Anne, my wife, drives a Toyota Prius that has a unique design flaw. Though we’ve been driving this car since 2007, we didn’t learn about this flaw until much more recently. Here’s the flaw: the catalytic converter, an integral part attached to its exhaust system, is both very valuable and very accessible to thieves. Here’s how we discovered the flaw: three times in the past seven months, this part has been stolen off the car as it was parked in the parking lot where she works. Each time this has happened we’ve had to file an insurance claim and have the car repaired, at great expense ($3000-$5000). Thanks to our insurance, the cost to us: a $500 deductible (per occurrence) and a major inconvenience.
To steal the part, the thief just has to jack up one side of the car, crawl under it with an electric saw and cut it out from the exhaust line. The police tell us it probably takes less than two minutes. For their efforts, they have a part that can either be stripped of valuable heavy metals (like platinum and palladium) or resold intact on the now booming market for used catalytic converters for late model Toyota Priuses just like ours.
This is the story that popped into my brain when I re-read the verses from Isaiah 61:1-11 that were chosen to compliment the third of our three-Sunday series “For the Fruit of All Creation.” This is the week when we consider how God’s love for us gives us the ability to love one another. In particular, I’m struck by verse 8:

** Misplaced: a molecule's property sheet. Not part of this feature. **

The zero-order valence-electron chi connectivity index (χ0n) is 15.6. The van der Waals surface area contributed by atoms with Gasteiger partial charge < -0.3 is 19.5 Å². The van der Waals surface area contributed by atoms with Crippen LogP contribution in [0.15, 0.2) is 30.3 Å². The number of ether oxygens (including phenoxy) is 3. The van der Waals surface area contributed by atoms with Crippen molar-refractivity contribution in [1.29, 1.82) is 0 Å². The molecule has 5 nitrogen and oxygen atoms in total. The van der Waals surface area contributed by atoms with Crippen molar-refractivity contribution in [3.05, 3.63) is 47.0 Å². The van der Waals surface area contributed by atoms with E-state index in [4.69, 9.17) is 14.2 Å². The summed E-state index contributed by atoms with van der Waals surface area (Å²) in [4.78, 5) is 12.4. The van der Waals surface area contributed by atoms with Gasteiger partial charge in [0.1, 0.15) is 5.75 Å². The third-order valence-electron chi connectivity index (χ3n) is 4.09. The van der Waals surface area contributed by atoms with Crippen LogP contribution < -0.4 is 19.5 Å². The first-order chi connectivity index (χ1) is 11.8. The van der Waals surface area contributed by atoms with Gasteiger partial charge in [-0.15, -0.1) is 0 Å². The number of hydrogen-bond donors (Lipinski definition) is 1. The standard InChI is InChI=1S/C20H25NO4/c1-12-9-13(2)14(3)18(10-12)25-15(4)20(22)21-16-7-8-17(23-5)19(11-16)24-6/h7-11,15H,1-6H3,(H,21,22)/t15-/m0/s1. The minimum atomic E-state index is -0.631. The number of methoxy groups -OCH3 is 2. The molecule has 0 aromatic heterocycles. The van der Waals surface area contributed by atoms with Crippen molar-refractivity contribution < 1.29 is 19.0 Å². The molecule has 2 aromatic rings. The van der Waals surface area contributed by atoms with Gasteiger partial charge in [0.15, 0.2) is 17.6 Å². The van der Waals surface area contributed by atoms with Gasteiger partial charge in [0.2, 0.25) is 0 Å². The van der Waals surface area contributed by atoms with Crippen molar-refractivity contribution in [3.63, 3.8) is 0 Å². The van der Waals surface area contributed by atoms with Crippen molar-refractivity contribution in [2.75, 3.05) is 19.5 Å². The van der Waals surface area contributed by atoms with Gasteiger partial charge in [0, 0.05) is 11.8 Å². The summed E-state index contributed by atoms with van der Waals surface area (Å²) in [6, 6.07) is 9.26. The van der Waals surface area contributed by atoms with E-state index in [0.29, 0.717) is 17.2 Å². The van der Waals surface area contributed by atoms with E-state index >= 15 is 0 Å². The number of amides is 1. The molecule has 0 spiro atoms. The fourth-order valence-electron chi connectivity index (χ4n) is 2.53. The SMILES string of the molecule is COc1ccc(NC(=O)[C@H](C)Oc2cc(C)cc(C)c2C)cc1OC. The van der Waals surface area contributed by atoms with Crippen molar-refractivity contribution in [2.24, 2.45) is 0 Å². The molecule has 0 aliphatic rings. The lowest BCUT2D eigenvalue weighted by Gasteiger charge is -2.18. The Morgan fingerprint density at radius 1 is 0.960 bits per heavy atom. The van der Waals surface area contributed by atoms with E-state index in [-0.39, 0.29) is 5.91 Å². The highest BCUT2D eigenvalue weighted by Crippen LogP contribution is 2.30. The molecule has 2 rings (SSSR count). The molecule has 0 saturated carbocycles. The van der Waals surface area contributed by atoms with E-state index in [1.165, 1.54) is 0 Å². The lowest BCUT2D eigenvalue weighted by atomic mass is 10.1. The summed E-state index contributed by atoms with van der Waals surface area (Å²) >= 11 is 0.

“For I the Lord love justice, I hate robbery and wrongdoing;
I will faithfully give them their recompense,
and I will make an everlasting covenant with them.”
God is on the side of the victims, not the evil-doers and there is comfort to be found for those who, like Anne and me, have been victimized. And God will make things right because God’s promises deliver hope to victims like us. At least that’s what I want to believe.
Except maybe it’s not so simple. Maybe the person who keeps stealing that part off of our car has been a victim too. Maybe, those who might resort to this kind of thievery, do so because the options to get by in this life have become too limited by other and greater forces of oppression like addiction, or systemic poverty, or institutionalized racism.
And if God is on the side of victims, how might God be on the side of a person who has to resort to vandalizing a car, with a known design flaw, sitting out in the open and owned by a couple with good insurance?
I’m with Isaiah. God has been and will always be on the side of the victim. Who are the victims? That’s an altogether different question, and probably not one for me to decide. Thankfully, God can handle that task. I’ll be busy looking for a different car to own.
May peace find you this day. – Pastor Peter